Now for a generalized solution for any clock of exactly 50% duty cycle regardless of period:

This is a pulse limiter, that delays the rising edge by 4 gameticks, but removes the output power immediately (within the same tick) as input is gone. This way the initial delay compensates for the lamp delay.

For any clock whatsoever - this would not be pretty. For clocks with odd period this is impossible, simple as that. Can't generate n-and-a-half gameticks pulse. For clocks with even periods, it would require dynamic pulse extenders that generate pulse half the length of the clock's (previously measured) period. It's doable for clocks with period of a multiple of 8gt using hoppers and droppers, albeit the delays coming from the somewhat complex circuitry will cause imprecision that will need to be accounted for, but for clocks with arbitrary period this would probably end up as a mountain of very tricky computational circuitry, especially if the period is not divisible by 4 (in which case the circuitry must measure to a gametick, while most of redstone acts in 2gt increments).

Edit: a silent version of the delayed activation circuit to adjust the timing for arbitrary period 50% duty cycle clocks. Unfortunately without instant-tech (which is only possible with noisy pistons), it's not capable of handling clocks with shorter than 14gt period.

Bonus: Circuitry to handle an arbitrary duty cycle clocks with periods matching 8n+4 gt (arbitrary/variable on the fly, up to 320 seconds period, lowest 20gt)

It's based on generating a pulse half the length of previous cycle, by filling droppers using hoppers during the cycle, and emptying using observer clocks (2x hopper speed) the next cycle; two such pulse generators operate alternating measurement (hopper filling dropper) and generation (dropper emptied) roles every cycle. Unfortunately periods other than 8n+4 gameticks don't match a 'whole item' period of the hoppers (plus toggle overhead) so the result won't be tick-accurate with these - the duty cycle of the redstone lamp will be up to 7 gameticks off (which may not matter that much with periods going into minutes).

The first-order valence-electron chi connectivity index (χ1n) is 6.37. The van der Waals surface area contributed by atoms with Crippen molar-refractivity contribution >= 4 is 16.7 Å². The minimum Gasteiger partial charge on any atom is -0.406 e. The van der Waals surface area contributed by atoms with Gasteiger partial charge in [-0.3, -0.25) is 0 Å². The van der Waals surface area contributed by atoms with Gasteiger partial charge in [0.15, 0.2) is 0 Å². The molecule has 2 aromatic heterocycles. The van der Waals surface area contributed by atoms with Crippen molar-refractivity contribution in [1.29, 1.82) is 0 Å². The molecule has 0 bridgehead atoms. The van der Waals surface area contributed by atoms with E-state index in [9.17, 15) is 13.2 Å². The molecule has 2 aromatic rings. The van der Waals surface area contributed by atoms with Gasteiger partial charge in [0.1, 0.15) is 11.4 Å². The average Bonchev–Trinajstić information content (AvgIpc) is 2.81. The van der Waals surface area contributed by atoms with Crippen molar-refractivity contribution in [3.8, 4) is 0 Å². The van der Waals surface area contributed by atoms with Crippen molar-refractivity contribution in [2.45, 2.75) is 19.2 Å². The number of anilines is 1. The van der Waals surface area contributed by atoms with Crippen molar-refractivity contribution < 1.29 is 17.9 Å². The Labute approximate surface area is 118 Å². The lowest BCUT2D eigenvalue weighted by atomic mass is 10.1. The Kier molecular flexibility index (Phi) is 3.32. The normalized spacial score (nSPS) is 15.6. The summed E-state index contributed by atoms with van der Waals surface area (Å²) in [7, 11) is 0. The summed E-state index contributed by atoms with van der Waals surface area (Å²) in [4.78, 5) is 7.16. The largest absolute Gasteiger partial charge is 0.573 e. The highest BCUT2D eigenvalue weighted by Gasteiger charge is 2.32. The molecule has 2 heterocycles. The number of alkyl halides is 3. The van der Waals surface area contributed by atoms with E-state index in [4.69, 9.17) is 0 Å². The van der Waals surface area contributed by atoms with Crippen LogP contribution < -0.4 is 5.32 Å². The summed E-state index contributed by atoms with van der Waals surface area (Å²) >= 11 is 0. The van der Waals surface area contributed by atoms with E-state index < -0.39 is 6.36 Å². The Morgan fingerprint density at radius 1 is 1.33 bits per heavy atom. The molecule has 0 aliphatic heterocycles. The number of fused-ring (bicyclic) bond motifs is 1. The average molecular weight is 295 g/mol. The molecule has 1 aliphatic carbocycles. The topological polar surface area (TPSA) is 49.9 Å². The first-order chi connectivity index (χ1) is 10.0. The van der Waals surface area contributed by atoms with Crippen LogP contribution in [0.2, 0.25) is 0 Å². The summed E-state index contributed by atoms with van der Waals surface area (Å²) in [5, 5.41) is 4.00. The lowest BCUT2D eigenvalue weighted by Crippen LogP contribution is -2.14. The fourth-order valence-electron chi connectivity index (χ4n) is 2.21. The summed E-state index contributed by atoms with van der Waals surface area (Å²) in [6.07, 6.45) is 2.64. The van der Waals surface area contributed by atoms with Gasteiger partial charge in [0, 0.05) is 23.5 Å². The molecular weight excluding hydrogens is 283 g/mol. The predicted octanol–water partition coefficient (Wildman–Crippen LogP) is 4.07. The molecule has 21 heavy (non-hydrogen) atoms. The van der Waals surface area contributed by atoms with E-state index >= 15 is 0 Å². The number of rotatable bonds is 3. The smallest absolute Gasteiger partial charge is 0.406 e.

• Very good answer. I would like to remark that the core question in my above post just wanted a way to make the pulse length 4gt shorter depending on the clock. Meaning you wouldn't have to worry about generating a 50% duty cycle from any clock, so you were getting unnecessarily worried. May 11, 2021 at 2:19

You can put pistons facing each other with two block spaces between. Use red stone to connect the empty spot in front of each piston to itself. Then you put a red stone block in one of these spots and it will be pushed back and forth spending the same amount of time on each side. Each time it moves it triggers the closer piston causing it to move again and now be closer to the other one. This creates a clock that you can hook up to your lamp or anything else. Also helpful as a 2 output clock that the outputs are opposite. A sloppy drawing but it might help. The repeaters also help slow the signal so the pistons have now chance of interfering, or their delay can be changed to speed or slow your clock.

• I thought the slowness would actually help because it would leave time for the lamp to turn off for longer, and you can use repeaters to change the clock duty to counterbalance the lamp
– user
May 20, 2021 at 23:18
• Oh sorry, I misinterpreted your answer. I thought you were talking about an Etho hopper clock, never mind. So this clock is fast enough, but it's still fast in a way that you can noticeably tell that the redstone lamp is not flashing at an exactly 50% duty cycle. Can you modify this to compensate? May 20, 2021 at 23:39